How to Know if your Infant has Allergies? Take this quiz to find out.
Can infants have seasonal allergies?
What are infant allergy symptoms? And when can you test for allergies in infants?
I’ve written this post to help you GET ANSWERS for all your allergy questions. And I’ve also including an easy, 5 minute QUIZ to get personalized help for your infant’s allergy symptoms.
Note: I’ve written this article addressing seasonal allergies in infants (age < 6 months).
If this article is not what you’re looking for, here are other articles I’m working on:
- Seasonal allergies in babies (age 6 months – 2 years)
- Seasonal allergies in toddlers (age 2 years to 4-5 years)
- Food allergies in infants and babies
- Other allergic reactions in infants and babies
Just click the link you want and I’ll prioritize these articles for you.
I have a 2-month-old with allergy symptoms. Can infants have seasonal allergies? I’m not sure what to look for and I was hoping you could help. My husband thinks it our dog but I’m not sure. Is there a good test for infant allergies? Thanks.
Your question is a common one… and one that needlessly costs parents around $500 to solve!
I know you’d spend $500 to help your baby feel better and fix their seasonal allergy symptoms.
But you don’t have to!
In this post, I give you the exact answer you would have gotten by seeing an allergist. So now you can save that money and treat yourself to something nice!
Breakdown of this Article:
I’ve tried to make this informative and entertaining. I’ve also tried to make this the ONLY article you must read to get all your answers about allergies in infants (I know… you time is valuable and limited… let me help).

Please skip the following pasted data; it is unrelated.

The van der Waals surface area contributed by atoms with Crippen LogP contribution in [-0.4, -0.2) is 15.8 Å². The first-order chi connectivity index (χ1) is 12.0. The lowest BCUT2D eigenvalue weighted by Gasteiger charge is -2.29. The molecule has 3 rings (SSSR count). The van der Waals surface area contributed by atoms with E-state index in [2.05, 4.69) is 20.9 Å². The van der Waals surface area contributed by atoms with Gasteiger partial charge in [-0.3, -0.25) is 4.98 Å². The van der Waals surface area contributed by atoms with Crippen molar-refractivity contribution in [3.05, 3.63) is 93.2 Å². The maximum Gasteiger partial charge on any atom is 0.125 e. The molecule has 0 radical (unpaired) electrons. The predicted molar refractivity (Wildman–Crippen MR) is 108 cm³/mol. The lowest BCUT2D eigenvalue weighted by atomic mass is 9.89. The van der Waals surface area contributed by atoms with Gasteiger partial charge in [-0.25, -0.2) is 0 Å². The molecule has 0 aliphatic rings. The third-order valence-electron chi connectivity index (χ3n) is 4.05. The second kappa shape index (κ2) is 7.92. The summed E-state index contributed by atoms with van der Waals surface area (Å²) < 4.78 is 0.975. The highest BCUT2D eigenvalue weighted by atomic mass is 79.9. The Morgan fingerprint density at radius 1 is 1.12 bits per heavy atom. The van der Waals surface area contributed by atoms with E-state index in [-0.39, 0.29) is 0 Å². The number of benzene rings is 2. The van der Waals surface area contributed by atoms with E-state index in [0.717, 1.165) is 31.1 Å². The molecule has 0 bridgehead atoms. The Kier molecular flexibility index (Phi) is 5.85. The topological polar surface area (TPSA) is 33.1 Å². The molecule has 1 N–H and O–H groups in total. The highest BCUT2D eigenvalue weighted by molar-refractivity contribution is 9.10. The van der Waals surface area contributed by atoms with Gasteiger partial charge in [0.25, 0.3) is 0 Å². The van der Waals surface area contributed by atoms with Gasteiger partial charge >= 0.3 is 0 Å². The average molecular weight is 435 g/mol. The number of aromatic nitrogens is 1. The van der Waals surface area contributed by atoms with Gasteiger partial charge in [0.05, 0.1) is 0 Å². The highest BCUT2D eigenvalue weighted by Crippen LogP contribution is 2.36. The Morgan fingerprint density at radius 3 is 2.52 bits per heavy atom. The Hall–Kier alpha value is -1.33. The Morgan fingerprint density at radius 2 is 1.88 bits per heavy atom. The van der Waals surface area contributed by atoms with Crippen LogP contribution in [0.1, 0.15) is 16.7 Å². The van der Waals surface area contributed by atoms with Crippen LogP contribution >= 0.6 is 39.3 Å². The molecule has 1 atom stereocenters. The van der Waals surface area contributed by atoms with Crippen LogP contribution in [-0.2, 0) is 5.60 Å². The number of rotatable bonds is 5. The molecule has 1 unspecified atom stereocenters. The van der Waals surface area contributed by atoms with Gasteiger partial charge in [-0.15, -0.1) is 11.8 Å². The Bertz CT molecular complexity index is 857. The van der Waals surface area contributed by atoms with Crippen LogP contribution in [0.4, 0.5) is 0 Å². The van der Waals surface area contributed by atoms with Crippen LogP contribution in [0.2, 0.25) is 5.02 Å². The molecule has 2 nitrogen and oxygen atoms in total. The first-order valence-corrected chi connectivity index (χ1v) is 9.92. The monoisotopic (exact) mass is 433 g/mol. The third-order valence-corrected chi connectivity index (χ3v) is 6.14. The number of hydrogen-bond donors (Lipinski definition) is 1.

I recommend reading this entire article (it’s skimmable) but if you want to jump straight to a section, here’s your chance:
- What are infant allergy symptoms?
- When do seasonal allergies in infants first show up?
- What about cat or dog allergy in infants
- When and how to test for infant allergies
- What else causes infant seasonal allergy symptoms?
- Best infant allergy medications
- Next steps
Who should read this article?
I’ve targeted this article to address seasonal allergies in infants (age less than 6 months).
You should read this article if you:
- Think your baby might have seasonal allergies
- You want to know signs and symptoms of allergies in infants
- If you’re worried about infant allergies to dogs or cats
- If you want to know how and when to test allergies in infants
- If you want an article about treatment, read this article first and then read my second article on the best allergy medication for your little one.
Can Infants Have Seasonal Allergies?
I need to know RIGHT NOW!
As an allergist, I love talking about allergies in infants. But I know you (and most people, if I’m being honest) probably don’t care about the nuances of infant allergies.
I also know you’re busy (that is, unless you have one of those magical unicorn babies that is quiet, nice, and “is so easy she immediately slept through the night”… and if you do, I hate, and also envy, you).
So, to help, I made a quick, 5 minute (7 question) quiz you can fill out and get a personalized answer right from me.
What are infant allergy symptoms?
Spoiler alert: it’s very hard to tell, even for an allergist!
Normal seasonal allergy symptoms are itchy, runny, sneezy nose along with itchy, watery eyes and happen with a specific trigger or season. And the signs of allergies in infants are the same, right?
Nope. Here’s the problem with infant allergy symptoms:
Infant allergy symptoms
Cold / infection symptoms
Other diagnosis symptoms
Normal baby symptoms
As you can see, there are no easy signs of allergies in infants. So your little ones symptoms are not valuable in determining if your child has seasonal allergies, if they have a cold or respiratory infection, if they have something else or if they have normal baby mucous.
The most important answer to figuring out allergies in infants comes from their AGE!
When do seasonal allergies in infants first show up?
Three things must happen for your baby to develop seasonal allergies:
- Your child must be able to produce antibodies
- They must have pollen exposure
- And they must produce IgE antibodies against the pollen allergen
Assessing allergies in infants — Age < 6 months